W3C home > Mailing lists > Public > public-tracking@w3.org > October 2012

Re: Proposed Text for Local Law and Public Purpose

From: Roy T. Fielding <fielding@gbiv.com>
Date: Fri, 26 Oct 2012 12:15:49 -0700
Cc: <public-tracking@w3.org>
Message-Id: <F1CAC2F4-99E0-4786-998B-7EA2ED2E3C48@gbiv.com>
To: Walter van Holst <walter.van.holst@xs4all.nl>
On Oct 25, 2012, at 8:53 AM, Walter van Holst wrote:
> On 2012-10-25 16:54, Dobbs, Brooks wrote:
>> They are attempting to reliably indicate that some counting of ads was
>> actually consumed or displayed to or made available to (insert term
>> here) to "quality" recipients. Now, to your linkability question 
>> yes "quality" probably is an indication that they are a "real" person.
>> So MRC or any audit company doesn't need an identified list of
>> individuals who saw the million ads, but in many ways what they are
>> saying is that these e.g. million impressions have enough linkability
>> to them that I can assure you that they aren't "low quality" i.e. not
>> a person. Without direct knowledge of MRC's secret sauce, I am sure
>> that IP address plays a role in this as a primary source and that IP
>> is very likely still used even where the cookie reads Opt_Out. I would
> 
> A cryptographic hash of the IP-address, UA string, the first 7 bytes of a 64 bit Unix timestamp salted with the date string would suffice to provide a pretty hard to link identifier that would meet the needs as you just described.

I seriously doubt that an identifier that changes at least every
4.27 minutes, and also at 00:00 UTC, would be useful to
anyone. Moreover, it doesn't take IP masking into account
(grouping identifiers by allocation block).

I know Walter wasn't here the last time around, so I'll say this
again:  DNT will have no effect on data collection or retention
for the purpose of detecting or preventing malicious activity.
Performing that function in the real world requires both the
collection of IP addresses and the setting of various types of
cookies, including identifier cookies, though not necessarily
retaining those cookies on the server.  AFAICT, this is allowed
by EU laws because they are necessary to secure any online
service from existing attacks.

Some attacks are detected and prevented (if possible) in real
time -- mostly denial of service or repeated credit card use.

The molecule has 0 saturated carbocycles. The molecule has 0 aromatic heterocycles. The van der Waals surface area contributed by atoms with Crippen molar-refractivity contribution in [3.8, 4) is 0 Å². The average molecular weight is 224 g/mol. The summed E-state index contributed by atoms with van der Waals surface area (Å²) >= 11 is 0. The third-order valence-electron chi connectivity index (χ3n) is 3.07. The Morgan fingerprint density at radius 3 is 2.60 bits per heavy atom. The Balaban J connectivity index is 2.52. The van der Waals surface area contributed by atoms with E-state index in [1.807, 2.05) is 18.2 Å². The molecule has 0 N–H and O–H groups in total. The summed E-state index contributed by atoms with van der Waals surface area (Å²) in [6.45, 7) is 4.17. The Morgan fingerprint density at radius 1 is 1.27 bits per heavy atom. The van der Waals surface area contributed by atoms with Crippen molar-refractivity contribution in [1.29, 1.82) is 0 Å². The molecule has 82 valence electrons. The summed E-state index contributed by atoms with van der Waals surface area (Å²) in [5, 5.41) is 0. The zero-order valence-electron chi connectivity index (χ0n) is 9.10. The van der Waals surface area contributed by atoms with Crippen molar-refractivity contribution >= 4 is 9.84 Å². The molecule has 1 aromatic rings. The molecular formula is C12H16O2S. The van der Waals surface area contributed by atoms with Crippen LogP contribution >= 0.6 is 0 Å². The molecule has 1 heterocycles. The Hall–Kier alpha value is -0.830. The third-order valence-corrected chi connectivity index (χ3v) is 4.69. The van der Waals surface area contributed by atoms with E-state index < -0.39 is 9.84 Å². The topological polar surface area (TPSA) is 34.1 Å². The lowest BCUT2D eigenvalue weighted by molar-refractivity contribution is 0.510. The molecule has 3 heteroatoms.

Most attacks, particularly those involving clickjacking
or impression fraud, are not detected in real time, but rather
discovered after the fact and then addressed by removing those
entries from the billable counts.  One of the things that an
audit will perform is an assessment of whether the counting
service is adequately detecting and accounting for those attacks.
This has nothing to do with OBA -- the attacks are on any form
of advertising based on impression or clickthrough counts.

So, when folks here claim that "an audit company doesn't need X",
where X has anything to do with cookies or IP addresses, please
understand that it isn't going to work out that way.  Yes,
these processes have heightened privacy concerns and should be
subject to all sorts of regulations surrounding disclosure and
proper use, but they are not subject to DNT as long as the
usage is limited to the permitted use and retention is limited
to what is necessary for that use.  This is not a matter that
can be subject to user preference.

IIRC, the only reason MRC came up is because they have a one year
retention policy for source data used in an audit.  That kind
of requirement is normally satisfied by off-line storage of the
audited source material.  We are neither qualified nor responsible
for deciding whether such retention is necessary -- regulators
are -- nor are we responsible for MRC adapting its future
policies to the presence of DNT.  The W3C is not a forum for
establishing or enforcing regulations.

There is no need to mention it in our specs, and no need for
the specs to include anything about local laws and public purpose.
These are simply not our concerns and we have wasted far too much
of our time on them already.

....Roy
Received on Friday, 26 October 2012 19:16:16 UTC

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